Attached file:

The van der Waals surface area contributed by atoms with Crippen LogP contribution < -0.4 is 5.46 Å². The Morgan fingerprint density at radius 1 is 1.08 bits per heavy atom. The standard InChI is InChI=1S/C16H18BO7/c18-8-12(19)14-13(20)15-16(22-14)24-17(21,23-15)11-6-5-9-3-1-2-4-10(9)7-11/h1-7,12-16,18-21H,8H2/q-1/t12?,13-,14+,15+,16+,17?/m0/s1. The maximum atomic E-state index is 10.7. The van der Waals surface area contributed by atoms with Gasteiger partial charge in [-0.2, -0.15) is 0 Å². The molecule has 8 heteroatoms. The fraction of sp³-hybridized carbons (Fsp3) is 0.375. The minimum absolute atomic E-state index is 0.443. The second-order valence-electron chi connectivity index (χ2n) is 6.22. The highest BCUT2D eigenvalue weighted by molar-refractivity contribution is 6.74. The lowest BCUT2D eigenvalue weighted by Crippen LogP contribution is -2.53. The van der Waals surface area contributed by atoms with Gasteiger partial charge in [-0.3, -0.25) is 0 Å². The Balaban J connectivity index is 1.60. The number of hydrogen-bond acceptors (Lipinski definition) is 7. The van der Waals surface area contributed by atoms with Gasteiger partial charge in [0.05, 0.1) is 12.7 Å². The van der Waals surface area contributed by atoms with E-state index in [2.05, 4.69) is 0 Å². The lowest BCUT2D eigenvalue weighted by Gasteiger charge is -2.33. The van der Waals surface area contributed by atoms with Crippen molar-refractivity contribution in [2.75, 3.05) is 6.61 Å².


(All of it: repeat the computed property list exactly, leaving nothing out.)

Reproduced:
The van der Waals surface area contributed by atoms with Crippen LogP contribution < -0.4 is 5.46 Å². The Morgan fingerprint density at radius 1 is 1.08 bits per heavy atom. The standard InChI is InChI=1S/C16H18BO7/c18-8-12(19)14-13(20)15-16(22-14)24-17(21,23-15)11-6-5-9-3-1-2-4-10(9)7-11/h1-7,12-16,18-21H,8H2/q-1/t12?,13-,14+,15+,16+,17?/m0/s1. The maximum atomic E-state index is 10.7. The van der Waals surface area contributed by atoms with Gasteiger partial charge in [-0.2, -0.15) is 0 Å². The molecule has 8 heteroatoms. The fraction of sp³-hybridized carbons (Fsp3) is 0.375. The minimum absolute atomic E-state index is 0.443. The second-order valence-electron chi connectivity index (χ2n) is 6.22. The highest BCUT2D eigenvalue weighted by molar-refractivity contribution is 6.74. The lowest BCUT2D eigenvalue weighted by Crippen LogP contribution is -2.53. The van der Waals surface area contributed by atoms with Gasteiger partial charge in [-0.3, -0.25) is 0 Å². The Balaban J connectivity index is 1.60. The number of hydrogen-bond acceptors (Lipinski definition) is 7. The van der Waals surface area contributed by atoms with Gasteiger partial charge in [0.05, 0.1) is 12.7 Å². The van der Waals surface area contributed by atoms with E-state index in [2.05, 4.69) is 0 Å². The lowest BCUT2D eigenvalue weighted by Gasteiger charge is -2.33. The van der Waals surface area contributed by atoms with Crippen molar-refractivity contribution in [2.75, 3.05) is 6.61 Å².